Bomb Blast in Multicultural Moscow Marketplace Kills 10
A bomb blast in a sprawling Moscow market killed 10 people and wounded about 50 on Monday in what authorities said was possibly a racist attack targeting the primarily non-Russian traders at the site.
Workers and customers at the Cherkizovsky market captured two young men accused of being the bombers, roughed them up and turned them over to police, witnesses said.
Most traders at the 50-acre market are from Russia’s Caucasus republics, the former Soviet states of Central Asia, Vietnam or China. The dead included five Chinese nationals and one Vietnamese citizen, the Moscow prosecutor’s office announced. There were no native-born Muscovites among the dead, it said.
Police sources speaking on the condition of anonymity said Monday evening that investigators had evidence the bombing was a racist hate crime, NTV television and the RIA Novosti news agency reported. The suspects were members of a racist group, the television network reported, citing an anonymous police source, adding that one was a chemist who was believed to have made the bomb.
“The explosion happened in the passageway between the Eurasia section of the market, where they sell mainly clothes, and the shoe section,” said Shovdi Mustafayev, a trader from Azerbaijan who said he was about 50 yards away at the time of the blast.
“As I arrived at the scene, I almost stumbled over dead bodies,” he said. “I mean, they were just lying there without moving and moaning. There were a lot of people screaming for help and trying to get up.”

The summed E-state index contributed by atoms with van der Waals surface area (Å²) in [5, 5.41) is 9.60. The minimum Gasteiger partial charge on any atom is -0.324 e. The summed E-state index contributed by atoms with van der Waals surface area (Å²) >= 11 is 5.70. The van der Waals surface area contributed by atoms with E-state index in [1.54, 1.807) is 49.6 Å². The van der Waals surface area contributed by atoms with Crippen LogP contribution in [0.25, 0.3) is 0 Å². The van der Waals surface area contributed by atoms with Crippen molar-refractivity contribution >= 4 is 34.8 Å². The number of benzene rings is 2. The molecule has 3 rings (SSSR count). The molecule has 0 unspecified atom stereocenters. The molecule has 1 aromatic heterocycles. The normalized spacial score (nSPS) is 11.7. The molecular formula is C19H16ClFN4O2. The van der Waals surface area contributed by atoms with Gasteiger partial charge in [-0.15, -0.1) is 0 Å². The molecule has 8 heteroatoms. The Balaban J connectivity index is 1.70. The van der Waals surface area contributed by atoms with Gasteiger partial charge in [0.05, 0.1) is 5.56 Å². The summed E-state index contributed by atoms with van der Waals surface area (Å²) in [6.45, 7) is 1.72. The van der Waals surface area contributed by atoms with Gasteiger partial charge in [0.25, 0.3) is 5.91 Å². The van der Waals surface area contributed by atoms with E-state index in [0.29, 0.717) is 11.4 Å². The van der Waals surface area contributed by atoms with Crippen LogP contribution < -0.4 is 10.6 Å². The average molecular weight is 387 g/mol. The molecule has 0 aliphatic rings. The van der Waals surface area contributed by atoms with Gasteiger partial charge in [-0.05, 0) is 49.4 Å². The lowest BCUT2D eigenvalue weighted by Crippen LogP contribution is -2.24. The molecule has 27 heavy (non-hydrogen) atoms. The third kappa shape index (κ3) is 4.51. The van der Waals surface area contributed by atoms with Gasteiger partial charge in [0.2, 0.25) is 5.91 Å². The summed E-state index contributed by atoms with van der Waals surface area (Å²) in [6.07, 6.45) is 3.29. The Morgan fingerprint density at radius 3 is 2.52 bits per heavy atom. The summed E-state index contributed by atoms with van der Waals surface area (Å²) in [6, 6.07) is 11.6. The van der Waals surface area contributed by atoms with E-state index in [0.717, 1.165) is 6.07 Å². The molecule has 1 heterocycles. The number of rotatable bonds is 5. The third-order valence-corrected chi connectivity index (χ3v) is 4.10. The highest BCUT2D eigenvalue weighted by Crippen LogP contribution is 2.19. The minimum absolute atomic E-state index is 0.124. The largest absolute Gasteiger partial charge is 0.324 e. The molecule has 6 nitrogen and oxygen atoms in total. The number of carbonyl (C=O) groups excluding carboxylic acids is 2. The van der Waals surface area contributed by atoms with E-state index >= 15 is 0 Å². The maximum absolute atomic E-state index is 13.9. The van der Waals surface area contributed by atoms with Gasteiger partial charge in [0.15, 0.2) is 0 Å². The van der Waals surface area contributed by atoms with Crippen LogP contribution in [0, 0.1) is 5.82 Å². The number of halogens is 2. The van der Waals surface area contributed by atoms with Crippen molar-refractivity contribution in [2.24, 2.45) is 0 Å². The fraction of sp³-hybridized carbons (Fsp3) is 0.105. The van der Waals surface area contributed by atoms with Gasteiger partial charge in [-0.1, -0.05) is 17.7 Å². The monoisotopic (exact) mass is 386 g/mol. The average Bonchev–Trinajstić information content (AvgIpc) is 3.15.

Moscow chief prosecutor Yuri Syomin told reporters at the market that the explosion was caused by a homemade bomb with the force equivalent to about 3 pounds of TNT.
“We think the most likely line of investigation into this explosion is commercial or gang rivalry,” Syomin said at the briefing a few hours after the 10:30 a.m. blast. “As for the terrorism scenario, it’s not completely ruled out. But at the moment we have no evidence that it was an act of terrorism.”
Monday evening, Syomin told the Interfax news agency that ethnic hatred was also being considered as a motive.
A police lieutenant at the market who was willing to give only his first name, Alexander, said “a racist crime” was one of the theories being looked at by investigators.
“But I am not sure skinheads are brave enough to try and do some mischief here,” he said. “They must know that they will be lynched here in no time.”
Mustafayev, the trader, said he had spoken with a Tajik man who had helped capture the suspects. The Tajik, who is in charge of a team of cargo cart operators, had spotted two men leaving a bag in a passageway and hurriedly moving away. He was already yelling at them to stop when the bomb went off, Mustafayev said.
“He shouted that the two running men were the bombers,” Mustafayev said. “A lot of men ran after them and caught them and the crowd began to beat them up. They were young men and they looked Slavic. They must be Russians. Then the police came and took the suspects away.”
Mustafayev said that among those slain was a young boy who came to the market every day to beg for food.
“I know him,” he said. “I sometimes buy him food too. He is a nice little boy of about 4, I think. He was lying on the bloodied floor on his back. You could see a big hole in his belly.”
Alexander called the market “a black hole” for law enforcement authorities.
“It is as huge as a small town, but we can’t even come here and check things inside the market,” he said. “We are not allowed to do that. They have their own security. But as far as I know, things here are a mess. Most of the goods sold here are counterfeit or smuggled. You can buy anything here, even heroin. It is a gray sanctuary within Moscow limits.”
But Safar Khabirov, a worker from Tajikistan, described the market as “a very peaceful place.”
“I never heard anyone threatening anyone,” he said.
Times staff writer Sergei L. Loiko contributed to this report.